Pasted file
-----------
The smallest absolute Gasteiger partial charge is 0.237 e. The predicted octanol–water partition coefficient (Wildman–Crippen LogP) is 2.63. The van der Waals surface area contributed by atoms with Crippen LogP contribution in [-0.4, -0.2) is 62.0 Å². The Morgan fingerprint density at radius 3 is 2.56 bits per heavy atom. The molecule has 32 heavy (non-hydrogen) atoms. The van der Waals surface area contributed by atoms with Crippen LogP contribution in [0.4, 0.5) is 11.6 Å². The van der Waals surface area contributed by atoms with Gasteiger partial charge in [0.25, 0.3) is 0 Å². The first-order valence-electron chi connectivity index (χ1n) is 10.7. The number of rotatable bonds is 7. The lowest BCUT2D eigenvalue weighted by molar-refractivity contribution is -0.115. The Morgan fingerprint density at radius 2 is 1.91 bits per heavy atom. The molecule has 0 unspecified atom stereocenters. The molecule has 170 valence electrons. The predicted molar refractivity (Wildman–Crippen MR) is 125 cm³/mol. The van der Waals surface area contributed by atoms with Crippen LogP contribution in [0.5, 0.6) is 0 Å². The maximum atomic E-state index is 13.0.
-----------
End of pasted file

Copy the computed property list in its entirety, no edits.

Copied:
The smallest absolute Gasteiger partial charge is 0.237 e. The predicted octanol–water partition coefficient (Wildman–Crippen LogP) is 2.63. The van der Waals surface area contributed by atoms with Crippen LogP contribution in [-0.4, -0.2) is 62.0 Å². The Morgan fingerprint density at radius 3 is 2.56 bits per heavy atom. The molecule has 32 heavy (non-hydrogen) atoms. The van der Waals surface area contributed by atoms with Crippen LogP contribution in [0.4, 0.5) is 11.6 Å². The van der Waals surface area contributed by atoms with Gasteiger partial charge in [0.25, 0.3) is 0 Å². The first-order valence-electron chi connectivity index (χ1n) is 10.7. The number of rotatable bonds is 7. The lowest BCUT2D eigenvalue weighted by molar-refractivity contribution is -0.115. The Morgan fingerprint density at radius 2 is 1.91 bits per heavy atom. The molecule has 0 unspecified atom stereocenters. The molecule has 170 valence electrons. The predicted molar refractivity (Wildman–Crippen MR) is 125 cm³/mol. The van der Waals surface area contributed by atoms with Crippen LogP contribution in [0.5, 0.6) is 0 Å². The maximum atomic E-state index is 13.0.